What kind of dough do you use to make typical american donuts (the ones that Homer Simpson loves). I'm from Italy and I've tried using flour and baking following some tutorials but no way: is not the same.
There are two major families of North American style donuts:
If you google, you will find a multitude of donut recipes, in a wide variety of styles and levels of complexity, but almost all of them fall into one of the two groups above.
Note: I am not sure that The Simpsons has ever revealed Homer's preference in donuts.
Do they refer to the same kind? Or is there a subtle difference? And what essentially encapsulates the concept of a sausage being sweet? Is it typical sucrose driven sweetness inherent to the product...or the resultant chemical aftertaste on consuming it? Cooking geeks unite! We have a problem.
Possible Duplicate: Parsley substitute So I'm currently living in Thailand and I'd like to try and make some of the Italian-American dishes I grew up loving. Most of the necessary ingredients are present and accounted for, except parsley. I haven't seen parsley anywhere. So what are some possible substitutes common to south east Asia that I can look for?
I would like to make a pizza base that is similar to takeaway pizza, in other words a base that is quite thick, spongy, chewy and stretchy. Domino's and Papa Johns are examples of the kind of base, but most takeaway pizza places do something similar. The base is usually covered in quite a bit of cornmeal. I have tried all sorts of ways, plain flour, strong bread flour, extra strong bread flour... and stretchy nature of a typical takeaway base. I do not have a pizza oven, my oven can only reach a maximum of 250C. So does anybody know the secret to a good takeaway style base?
is consistent with the proportions in How do I make a baking powder substitute? and What is the difference between baking soda and baking powder? What can I do to reduce the tanginess? Edit: Here's.... I've used what we in the US call "cinnamon" which is actually Cassia (it's what you get at the grocery store and what you grew up on if you're American). If you buy Vietnamese or "Saigon" cinnamon... this). Place about 2" apart on an ungreased baking sheet (you can use Silpat or parchment). Bake at 400°F for 8 - 10 minutes. They should be lightly browned but still soft. If you prefer a crisp cookie
Possible Duplicate: Cure for burns from hot peppers / capsicum oil? The cayenne pepper crops are in and I have been stringing peppers for winter use and drying, I also tend to use a lot of peppers in my dishes but inevitably an hour after processing those peppers I will rub my eyes, and that is a lot of burn. I know I could use latex/rubber gloves but I am not going to. I have tried everything including dishwashing detergent, the dry kind, lava soap, vinegar, and coffee grounds nothing seems to work. How do you remove those oils from your hands?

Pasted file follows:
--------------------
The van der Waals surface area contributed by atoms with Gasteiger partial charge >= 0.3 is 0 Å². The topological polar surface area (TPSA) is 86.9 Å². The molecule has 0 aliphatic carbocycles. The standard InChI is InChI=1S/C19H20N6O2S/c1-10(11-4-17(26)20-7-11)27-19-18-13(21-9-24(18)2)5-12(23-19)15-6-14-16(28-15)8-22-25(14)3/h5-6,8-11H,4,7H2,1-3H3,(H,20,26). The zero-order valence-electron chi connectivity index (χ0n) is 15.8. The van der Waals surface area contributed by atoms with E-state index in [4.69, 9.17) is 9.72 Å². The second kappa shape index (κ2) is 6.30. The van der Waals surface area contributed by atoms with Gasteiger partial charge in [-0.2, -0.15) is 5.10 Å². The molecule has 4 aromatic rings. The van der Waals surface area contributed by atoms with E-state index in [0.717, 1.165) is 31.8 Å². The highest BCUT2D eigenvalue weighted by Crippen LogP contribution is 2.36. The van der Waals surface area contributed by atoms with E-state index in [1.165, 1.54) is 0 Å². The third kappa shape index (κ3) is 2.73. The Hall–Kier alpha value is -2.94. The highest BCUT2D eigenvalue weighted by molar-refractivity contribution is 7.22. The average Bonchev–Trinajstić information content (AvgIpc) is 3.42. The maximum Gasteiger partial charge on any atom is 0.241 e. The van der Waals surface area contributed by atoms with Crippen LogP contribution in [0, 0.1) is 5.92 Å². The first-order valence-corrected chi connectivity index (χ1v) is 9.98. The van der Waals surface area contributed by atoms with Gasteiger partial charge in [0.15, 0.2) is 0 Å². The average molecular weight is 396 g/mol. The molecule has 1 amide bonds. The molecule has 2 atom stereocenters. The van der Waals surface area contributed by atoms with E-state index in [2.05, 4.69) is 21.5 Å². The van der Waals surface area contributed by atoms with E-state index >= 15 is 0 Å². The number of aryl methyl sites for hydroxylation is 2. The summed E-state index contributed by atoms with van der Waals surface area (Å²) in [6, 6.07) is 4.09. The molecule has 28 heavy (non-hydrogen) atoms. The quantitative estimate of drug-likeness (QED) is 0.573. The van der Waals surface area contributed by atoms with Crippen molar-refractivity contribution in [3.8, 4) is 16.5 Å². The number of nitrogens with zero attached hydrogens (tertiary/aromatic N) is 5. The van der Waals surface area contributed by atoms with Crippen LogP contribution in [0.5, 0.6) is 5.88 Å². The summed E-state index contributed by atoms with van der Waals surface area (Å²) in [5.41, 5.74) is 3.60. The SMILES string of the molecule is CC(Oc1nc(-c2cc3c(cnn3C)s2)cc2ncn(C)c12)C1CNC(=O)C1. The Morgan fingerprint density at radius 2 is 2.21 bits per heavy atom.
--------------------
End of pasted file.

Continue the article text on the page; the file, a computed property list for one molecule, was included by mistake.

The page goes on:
I have a few recipes that call for flaked salt, I can only seem to buy it in bulk 1kg bags here. I want to know that if you use "salt" in a recipe does it really matter to the final taste what kind of salt you use. I do understand that for example when I use it on top of a foccaacia bread or something similar it does create a nicer texture, enhancing the taste, but this is in the final stages of cooking. When its used through the initial stages of the cooking process, like in a stew, bread dough etc does it make any difference ?
I once tried to make a cranberry sauce like the one I tasted on Long Island, but the one I made tasted differently (it was more sour). I guess I used less sugar that I should have done. Do I wrongly recall, or do you use also lemon juice to prepare the American version of the cranberry sauce?
to this flour. Obviously, I should use more hydration, but how much more? And what to do about the firmness, is this normal for durum, or just the result of insufficient hydration? Why didn't it rise.... It is milled as rather large particles. I decided to mix it 50/50 with my normal flour and use a very simple bread recipe - 1% salt, 3% yeast, 55% water - which is correspons to a middle-range hydration with the typical Type 405 non-grippy flour standardly used here. I kneaded by hand, as I don't have a food processor. But while kneading the liquid in, the dough got quite firm, so I stopped adding
Possible Duplicate: How do you cook a steak like those found in fine steakhouses? hi, I have tried several times to cook steak at home but they were not as delicious and good as they were at restaurants. I used pan to cook that and just a little oil so that it wouldn't stick to pan. the heat was at the low level. what is your advice on this? what type of equipment should I use? grill? thanks.